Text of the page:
“The Kids Are Where They Want To Be”: Hans Smith And Environmental Science, Part 2.

We also have a fish egg project.  We have seventeen aquariums throughout our district that were paid for by the Rogue Valley Fly Fishing Association.  They are ten-gallon tanks with styrofoam around them.  Each tank can hold up to 500 eggs.  We have a group of students that will set up the tanks for the teachers and then take the eggs to all the elementary schools that have tanks.  The kids put together a set of three to four lectures, and, in the classroom, they talk about life cycles of the salmon and what is happening with their eggs.  They play a game called Hooks and Ladders( a take off on the famous children’s game, Chutes and Ladders), which is a salmon game that shows the migration up and back and what obstacles the fish have to go through.

We also do various projects around the valley.  We do things for the stream survey for Boise Cascade Lumber Co.  We have gone up to the fish hatchery(on the Rogue River) when they have spawned fish with the Department of Fish and Wildlife.  We have some kids working with the Bear Creek Greenway people doing some inventories.( The Greenway is a riparian project which starts above Central Point and finishes in Ashland, a distance of some twenty miles!  The Greenway is ideal for bicycles, joggers, or people who just want to enjoy nature’s scenery.)

We got together with North Medford, South Medford and some of the other high schools to start a project along Bear Creek.  Our component will be the natural invertebrates.  Our kids are about to get hip boots on and get into the water and get dirty.  They are going to be studying six spots along Bear Creek collecting the data, compiling it, and then we will trade information.  I think North Medford is doing the water quality testing, so we will get information from them and we will give them our natural invertebrate information.

Are there any questions?

Q:  What is the requirement for students to get into this program?  Can anyone get in?

Yes!  The first time we offered it, we had 190 kids sign up.  So, we drew names of 104.  We do not ask kids to come back if I cannot trust them, because they cannot work independently.  They need to be able to go down and take stream samples.  Our kids range from 4.0 students looking at Ivy League schools to kids taking Fundamental English.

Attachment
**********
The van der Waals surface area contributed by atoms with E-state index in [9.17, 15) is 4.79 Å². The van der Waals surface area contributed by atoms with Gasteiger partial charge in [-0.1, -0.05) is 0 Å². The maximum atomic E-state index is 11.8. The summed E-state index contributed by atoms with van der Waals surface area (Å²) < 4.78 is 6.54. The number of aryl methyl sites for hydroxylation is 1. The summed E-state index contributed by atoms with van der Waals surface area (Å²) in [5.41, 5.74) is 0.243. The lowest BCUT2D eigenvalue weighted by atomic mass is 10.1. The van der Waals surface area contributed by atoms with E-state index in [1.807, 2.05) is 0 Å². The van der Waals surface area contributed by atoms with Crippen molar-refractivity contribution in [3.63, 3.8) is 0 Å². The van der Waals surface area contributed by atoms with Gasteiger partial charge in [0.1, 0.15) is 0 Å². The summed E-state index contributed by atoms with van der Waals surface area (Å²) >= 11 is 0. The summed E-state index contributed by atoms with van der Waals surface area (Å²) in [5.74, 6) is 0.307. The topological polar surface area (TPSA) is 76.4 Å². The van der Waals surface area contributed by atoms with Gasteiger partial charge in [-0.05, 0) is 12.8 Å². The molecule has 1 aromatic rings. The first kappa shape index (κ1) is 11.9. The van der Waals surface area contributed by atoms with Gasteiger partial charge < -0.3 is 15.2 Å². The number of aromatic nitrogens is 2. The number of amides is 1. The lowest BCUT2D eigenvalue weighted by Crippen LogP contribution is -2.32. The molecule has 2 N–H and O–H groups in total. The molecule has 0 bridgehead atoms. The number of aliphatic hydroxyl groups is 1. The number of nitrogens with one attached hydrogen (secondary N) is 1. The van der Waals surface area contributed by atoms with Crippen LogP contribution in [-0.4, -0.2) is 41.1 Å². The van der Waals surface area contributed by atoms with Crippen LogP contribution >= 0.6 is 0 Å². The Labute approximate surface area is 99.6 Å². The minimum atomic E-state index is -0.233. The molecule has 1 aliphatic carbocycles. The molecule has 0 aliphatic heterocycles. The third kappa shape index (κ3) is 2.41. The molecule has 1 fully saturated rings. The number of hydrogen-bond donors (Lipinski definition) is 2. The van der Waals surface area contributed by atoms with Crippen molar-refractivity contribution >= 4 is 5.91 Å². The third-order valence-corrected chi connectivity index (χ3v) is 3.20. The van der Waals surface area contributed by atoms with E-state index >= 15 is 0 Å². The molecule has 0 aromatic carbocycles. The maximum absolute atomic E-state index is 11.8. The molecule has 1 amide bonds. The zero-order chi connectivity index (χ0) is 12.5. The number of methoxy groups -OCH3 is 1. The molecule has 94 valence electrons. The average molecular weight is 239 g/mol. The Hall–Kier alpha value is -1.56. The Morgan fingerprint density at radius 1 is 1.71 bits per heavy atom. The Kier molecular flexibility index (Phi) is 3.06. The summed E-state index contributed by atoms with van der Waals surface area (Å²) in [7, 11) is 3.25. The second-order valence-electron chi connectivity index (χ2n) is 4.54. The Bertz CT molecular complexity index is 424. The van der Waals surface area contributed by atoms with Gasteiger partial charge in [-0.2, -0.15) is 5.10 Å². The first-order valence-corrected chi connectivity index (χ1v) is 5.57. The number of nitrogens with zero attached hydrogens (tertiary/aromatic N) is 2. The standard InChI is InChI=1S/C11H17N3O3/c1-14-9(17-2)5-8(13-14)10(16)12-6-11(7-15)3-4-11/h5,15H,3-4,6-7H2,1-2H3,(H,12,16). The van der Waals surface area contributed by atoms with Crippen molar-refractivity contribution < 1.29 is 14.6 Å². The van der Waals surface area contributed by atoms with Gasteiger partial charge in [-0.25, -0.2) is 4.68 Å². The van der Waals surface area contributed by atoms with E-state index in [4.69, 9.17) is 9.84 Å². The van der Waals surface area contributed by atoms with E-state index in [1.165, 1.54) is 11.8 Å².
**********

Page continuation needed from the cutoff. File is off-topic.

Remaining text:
Q:  What does the assessment look like?  What is success and not success for a student?  Are they learning the content that they are supposed to be learning?

Yes.  Every Friday is test day.  We give a lot of homework, because we cannot cover it all at the creek.  When we assess their work with the creek and their projects, we develop individual rubrics.  So, their grade is a total of their homework, written work, tests, quizzes and the project.

Q:  And are the tests over the content they would have gathered by participating in the projects, or do you have a certain amount of lectures or readings that go along with them?

When we get into genetics, we have genetics tests.  I will give tests for each of the content areas in biology.  They will also have written tests on some of the work we do.  This works the same way with health and government.

Q:  Have you seen any difference in the performance on those tests between the group in the Rogue Ecology School versus the others?

The results are better with those who are down at the creek.  It could be that they are a little more motivated and want to stay in the program.  We tell them that they have to keep their grades up, not only with us, but in the other classes.  A lot of kids do not want to be down on the creek.  They are happy doing what they are doing and our kids are happy.  That is one of the reasons our success rate gets up a little higher on pen and pencil tests;  the kids are where they want to be.

About Robert M. Weiss
From an early age, I've taken great pleasure in reading. Also, I learned to play my 78 player when I was quite young, and enjoyed listening to musicals and classical music. I remember sitting on the floor, and following the text and pictures of record readers, which were popular in the 1940s and 50s. My favorites were the Bozo and Disney albums. I also enjoyed watching the slow spinning of 16s as they spun out tales of adventure. I have always been attracted by rivers, and I love to sit on a boulder with my feet in the water, gazing into the mysteries of swirling currents. I especially like inner tubing on the Rogue River in Southern Oregon. Since my early youth, I've been interested in collecting minerals, which have taught me about the wonderful possibilities in colors and forms. Sometimes I try to imagine what the ancient Greeks must have felt when they began to discover physical laws in nature. I also remember that I had a special passion for numbers, and used to construct them out of stones. After teaching Russian for several years, I became a writer, interviewer, editor, and translator. I continue to delight in form, and am a problem solver at heart.

2 Responses to “The Kids Are Where They Want To Be”: Hans Smith And Environmental Science, Part 2.

  1. rommel says:

    The kids are where they want to be… Nice and catchy. Those students are blessed to get activities like these. From where I was raised, we only depended highly on pictures and books. Once a year we go to big field trips which some of us don’t want to pay to go to it. I’m sure your students recognise the opportunity and the learning experience and value they get from this incredible effort you guys do.


  2. I hope the kids recognize it. Their activities are a healthy alternative to stuffy classrooms… I wasn’t aware that you had to pay for field trips in the Philippines.


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